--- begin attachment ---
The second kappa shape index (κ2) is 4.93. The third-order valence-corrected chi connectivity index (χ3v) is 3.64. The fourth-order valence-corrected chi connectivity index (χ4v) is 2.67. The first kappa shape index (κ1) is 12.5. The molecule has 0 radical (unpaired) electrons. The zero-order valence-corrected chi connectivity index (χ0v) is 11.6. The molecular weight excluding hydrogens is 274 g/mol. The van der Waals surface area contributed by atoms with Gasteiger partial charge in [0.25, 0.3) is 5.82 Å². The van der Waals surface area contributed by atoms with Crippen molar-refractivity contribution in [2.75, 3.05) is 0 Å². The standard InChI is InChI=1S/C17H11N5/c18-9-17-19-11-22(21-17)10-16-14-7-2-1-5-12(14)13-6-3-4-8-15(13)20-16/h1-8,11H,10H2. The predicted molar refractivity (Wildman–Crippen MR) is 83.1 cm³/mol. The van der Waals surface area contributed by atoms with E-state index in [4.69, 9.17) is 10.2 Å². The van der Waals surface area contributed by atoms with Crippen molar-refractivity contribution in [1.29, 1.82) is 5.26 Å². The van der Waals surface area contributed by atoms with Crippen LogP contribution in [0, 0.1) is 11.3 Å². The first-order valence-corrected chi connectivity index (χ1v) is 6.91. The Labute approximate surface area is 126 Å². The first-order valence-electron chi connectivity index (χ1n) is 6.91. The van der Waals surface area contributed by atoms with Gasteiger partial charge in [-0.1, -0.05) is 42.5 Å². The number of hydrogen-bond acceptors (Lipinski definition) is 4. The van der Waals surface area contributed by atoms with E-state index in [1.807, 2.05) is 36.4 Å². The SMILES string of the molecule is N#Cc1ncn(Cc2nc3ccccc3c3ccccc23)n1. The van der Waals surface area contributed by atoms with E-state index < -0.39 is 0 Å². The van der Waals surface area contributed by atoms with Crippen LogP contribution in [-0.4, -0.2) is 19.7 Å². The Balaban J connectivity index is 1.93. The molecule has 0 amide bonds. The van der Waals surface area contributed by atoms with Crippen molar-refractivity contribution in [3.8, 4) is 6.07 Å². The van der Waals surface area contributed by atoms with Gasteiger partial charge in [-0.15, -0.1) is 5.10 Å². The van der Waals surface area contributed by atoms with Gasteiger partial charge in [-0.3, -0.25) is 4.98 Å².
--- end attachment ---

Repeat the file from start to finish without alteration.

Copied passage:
The second kappa shape index (κ2) is 4.93. The third-order valence-corrected chi connectivity index (χ3v) is 3.64. The fourth-order valence-corrected chi connectivity index (χ4v) is 2.67. The first kappa shape index (κ1) is 12.5. The molecule has 0 radical (unpaired) electrons. The zero-order valence-corrected chi connectivity index (χ0v) is 11.6. The molecular weight excluding hydrogens is 274 g/mol. The van der Waals surface area contributed by atoms with Gasteiger partial charge in [0.25, 0.3) is 5.82 Å². The van der Waals surface area contributed by atoms with Crippen molar-refractivity contribution in [2.75, 3.05) is 0 Å². The standard InChI is InChI=1S/C17H11N5/c18-9-17-19-11-22(21-17)10-16-14-7-2-1-5-12(14)13-6-3-4-8-15(13)20-16/h1-8,11H,10H2. The predicted molar refractivity (Wildman–Crippen MR) is 83.1 cm³/mol. The van der Waals surface area contributed by atoms with E-state index in [4.69, 9.17) is 10.2 Å². The van der Waals surface area contributed by atoms with Crippen molar-refractivity contribution in [1.29, 1.82) is 5.26 Å². The van der Waals surface area contributed by atoms with Crippen LogP contribution in [0, 0.1) is 11.3 Å². The first-order valence-corrected chi connectivity index (χ1v) is 6.91. The Labute approximate surface area is 126 Å². The first-order valence-electron chi connectivity index (χ1n) is 6.91. The van der Waals surface area contributed by atoms with Gasteiger partial charge in [-0.1, -0.05) is 42.5 Å². The number of hydrogen-bond acceptors (Lipinski definition) is 4. The van der Waals surface area contributed by atoms with E-state index in [1.807, 2.05) is 36.4 Å². The SMILES string of the molecule is N#Cc1ncn(Cc2nc3ccccc3c3ccccc23)n1. The van der Waals surface area contributed by atoms with E-state index < -0.39 is 0 Å². The van der Waals surface area contributed by atoms with Crippen LogP contribution in [-0.4, -0.2) is 19.7 Å². The Balaban J connectivity index is 1.93. The molecule has 0 amide bonds. The van der Waals surface area contributed by atoms with Crippen molar-refractivity contribution in [3.8, 4) is 6.07 Å². The van der Waals surface area contributed by atoms with Gasteiger partial charge in [-0.15, -0.1) is 5.10 Å². The van der Waals surface area contributed by atoms with Gasteiger partial charge in [-0.3, -0.25) is 4.98 Å².